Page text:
The actual style of play at Go Ahead was conditioned by the level of opposition and the “kick and rush” typical of the Dutch second division. Both Kolder and Overgoor can see differences in Ten Hag’s style then and now due to the greater technical quality of players at his disposal at Ajax but recognise a few core, progressive principles.
“He believed that football wins,” says Kolder. “He wanted short passes. When the opponent pressed, then you played in the striker for a one against one. No long balls. It's really Ajax school, short passes over the grass.” These passes could never be straight or predictable though.
“Always diagonal,” says Overgoor, “because then your body is more open. You'd see more space. These were easy things but I'd never thought about it. I'd always ask for straight balls. But if I'd run a little bit different, I'd have an open body and see more space in front. These little details just made me play a lot easier.”
It took time for some to adjust, though, and Ten Hag’s one and only season at Go Ahead was not a runaway success. Results were mixed and inconsistent as the players adapted to his methods and at no point during the regular season did they win more than two games back-to-back. There were times, early on, when Overgoor wondered if he was suited to the style.
“In the first five or six weeks of pre-season I was thinking he hated me,” he says. “He was constantly shouting at me that I did something wrong, I had to do more of this, more of that.” It came to the point where he felt he had to sit down with his new manager to straighten out their differences.
Ten Hag had recently replaced the door to his office, fitting a new one with a window. “My first thought was that he wanted to see everything, have everything under control,” he says, “but it was just to make it comfortable for us to step into his office.” Overgoor credits the subsequent conversation with fulfilling his ambition of being a top-flight player.
“He said: “You're the type of player who is maybe satisfied with 80% of you but I'm sure if I make you angry or more aggressive, that 80% will get to 100% or maybe 110%.' Then every time he shouted, I knew I had to do more because he expected more from me,” he says. “If he hadn't changed my thinking, maybe I was just a second division player.”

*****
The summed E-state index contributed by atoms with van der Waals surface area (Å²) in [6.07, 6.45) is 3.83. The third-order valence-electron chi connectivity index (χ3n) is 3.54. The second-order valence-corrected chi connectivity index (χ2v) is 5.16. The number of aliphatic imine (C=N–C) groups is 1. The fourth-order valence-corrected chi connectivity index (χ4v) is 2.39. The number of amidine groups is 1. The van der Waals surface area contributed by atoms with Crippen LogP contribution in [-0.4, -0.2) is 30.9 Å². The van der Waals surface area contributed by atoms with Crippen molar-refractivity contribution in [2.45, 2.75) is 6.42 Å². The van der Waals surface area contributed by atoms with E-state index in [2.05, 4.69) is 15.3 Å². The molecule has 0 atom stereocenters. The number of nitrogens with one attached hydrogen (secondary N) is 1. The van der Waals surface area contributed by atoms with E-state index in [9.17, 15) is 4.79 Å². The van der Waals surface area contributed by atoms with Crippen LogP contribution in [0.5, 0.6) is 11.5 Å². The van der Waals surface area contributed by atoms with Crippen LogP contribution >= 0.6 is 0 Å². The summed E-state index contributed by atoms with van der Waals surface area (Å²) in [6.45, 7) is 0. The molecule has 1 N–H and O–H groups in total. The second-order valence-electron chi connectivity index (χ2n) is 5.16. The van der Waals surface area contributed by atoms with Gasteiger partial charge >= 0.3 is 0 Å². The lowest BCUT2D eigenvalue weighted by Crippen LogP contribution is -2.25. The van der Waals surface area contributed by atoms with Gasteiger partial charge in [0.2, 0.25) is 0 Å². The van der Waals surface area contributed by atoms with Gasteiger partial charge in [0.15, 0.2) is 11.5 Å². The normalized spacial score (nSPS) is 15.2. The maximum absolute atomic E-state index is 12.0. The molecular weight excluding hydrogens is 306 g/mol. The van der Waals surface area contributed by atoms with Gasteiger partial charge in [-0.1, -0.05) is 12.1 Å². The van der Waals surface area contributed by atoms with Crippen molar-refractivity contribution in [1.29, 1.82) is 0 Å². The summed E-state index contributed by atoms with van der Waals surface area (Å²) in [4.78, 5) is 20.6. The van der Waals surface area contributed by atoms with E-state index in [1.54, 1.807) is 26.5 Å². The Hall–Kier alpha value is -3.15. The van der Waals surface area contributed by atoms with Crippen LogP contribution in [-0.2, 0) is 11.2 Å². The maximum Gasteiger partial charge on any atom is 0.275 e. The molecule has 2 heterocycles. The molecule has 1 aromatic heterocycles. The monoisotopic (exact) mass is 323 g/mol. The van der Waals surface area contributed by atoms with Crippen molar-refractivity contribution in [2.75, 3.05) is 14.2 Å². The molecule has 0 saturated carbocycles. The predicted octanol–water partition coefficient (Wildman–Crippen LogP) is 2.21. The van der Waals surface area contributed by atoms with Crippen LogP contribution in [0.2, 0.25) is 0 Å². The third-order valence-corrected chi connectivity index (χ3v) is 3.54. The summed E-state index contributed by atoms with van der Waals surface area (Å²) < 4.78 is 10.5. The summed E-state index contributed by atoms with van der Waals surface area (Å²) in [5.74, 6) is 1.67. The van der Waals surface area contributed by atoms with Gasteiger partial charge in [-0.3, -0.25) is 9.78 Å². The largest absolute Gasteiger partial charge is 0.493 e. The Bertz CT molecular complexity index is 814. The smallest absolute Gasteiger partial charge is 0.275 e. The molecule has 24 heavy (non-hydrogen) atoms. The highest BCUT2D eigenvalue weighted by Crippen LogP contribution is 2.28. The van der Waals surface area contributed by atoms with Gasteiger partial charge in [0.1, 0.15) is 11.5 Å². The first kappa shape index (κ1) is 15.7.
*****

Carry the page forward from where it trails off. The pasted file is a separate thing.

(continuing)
Go Ahead finished in sixth-place and qualifying for the play-offs was hardly an extraordinary feat - more than half the league did - but things had clicked by that late stage of the season. Three two-legged ties - one against top-flight VVV-Venlo - were won by an aggregate score of 13-4 sent Go Ahead back to the Eredivisie for the first time in 17 years.
Kolder had long stopped worrying about his commute. “I'd get in my car with pleasure,” he says. “Under Erik, I found out what it took to be serious about professional football. He gave me tools you need to win games and play good football, like responsibility and to always be prepared for everything.” He signed a new contract, extending his stay another two years.
The only issue? Ten Hag would not be sticking around. “I called him twenty times to stay but he didn't,” Kolder adds. An opportunity to manage Bayern Munich II, arriving at Säbener Strasse the same summer as Pep Guardiola, was too good an opportunity to turn down even if it meant swapping top-flight Dutch football for the German fourth tier.
After two years at Bayern and a season-and-a-half of helping Utrecht to punch above their weight, Ajax came calling. The run to the Champions League semi-finals in 2019 made Ten Hag known to even those with a casual interest in European football and his reputation has only grown in the years since, and much of the interest around Ajax’s last-16 tie against Benfica is around where he could manage next.
“What's important for Erik I think is the people around him,” says Kolder. “The structure, the director, the assistant trainer. He works with the whole team and he has to have confidence and trust in them.”
“He has a path in his head and he's not distracted by anything and anyone,” Kolder adds. “Everyone has an opinion but he follows his own plan. That's Erik.”